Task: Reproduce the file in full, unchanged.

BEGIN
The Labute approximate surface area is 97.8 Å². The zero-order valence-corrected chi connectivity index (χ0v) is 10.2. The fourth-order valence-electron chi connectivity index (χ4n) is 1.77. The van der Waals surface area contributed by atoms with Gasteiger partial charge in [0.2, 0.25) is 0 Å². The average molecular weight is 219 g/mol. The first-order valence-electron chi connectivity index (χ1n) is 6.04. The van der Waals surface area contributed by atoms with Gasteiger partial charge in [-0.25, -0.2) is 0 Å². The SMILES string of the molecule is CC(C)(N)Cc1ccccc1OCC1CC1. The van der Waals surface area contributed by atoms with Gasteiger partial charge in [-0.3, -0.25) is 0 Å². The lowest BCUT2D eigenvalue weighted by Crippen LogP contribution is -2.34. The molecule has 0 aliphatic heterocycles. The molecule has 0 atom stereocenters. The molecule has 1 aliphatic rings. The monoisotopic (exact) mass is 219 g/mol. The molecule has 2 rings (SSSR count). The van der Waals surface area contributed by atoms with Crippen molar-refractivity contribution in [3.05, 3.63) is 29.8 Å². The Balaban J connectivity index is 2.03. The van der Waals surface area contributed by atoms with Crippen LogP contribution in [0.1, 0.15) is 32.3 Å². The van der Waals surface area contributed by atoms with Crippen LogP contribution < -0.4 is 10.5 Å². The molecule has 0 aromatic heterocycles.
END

The Labute approximate surface area is 97.8 Å². The zero-order valence-corrected chi connectivity index (χ0v) is 10.2. The fourth-order valence-electron chi connectivity index (χ4n) is 1.77. The van der Waals surface area contributed by atoms with Gasteiger partial charge in [0.2, 0.25) is 0 Å². The average molecular weight is 219 g/mol. The first-order valence-electron chi connectivity index (χ1n) is 6.04. The van der Waals surface area contributed by atoms with Gasteiger partial charge in [-0.25, -0.2) is 0 Å². The SMILES string of the molecule is CC(C)(N)Cc1ccccc1OCC1CC1. The van der Waals surface area contributed by atoms with Gasteiger partial charge in [-0.3, -0.25) is 0 Å². The lowest BCUT2D eigenvalue weighted by Crippen LogP contribution is -2.34. The molecule has 0 aliphatic heterocycles. The molecule has 0 atom stereocenters. The molecule has 1 aliphatic rings. The monoisotopic (exact) mass is 219 g/mol. The molecule has 2 rings (SSSR count). The van der Waals surface area contributed by atoms with Crippen molar-refractivity contribution in [3.05, 3.63) is 29.8 Å². The Balaban J connectivity index is 2.03. The van der Waals surface area contributed by atoms with Crippen LogP contribution in [0.1, 0.15) is 32.3 Å². The van der Waals surface area contributed by atoms with Crippen LogP contribution < -0.4 is 10.5 Å². The molecule has 0 aromatic heterocycles.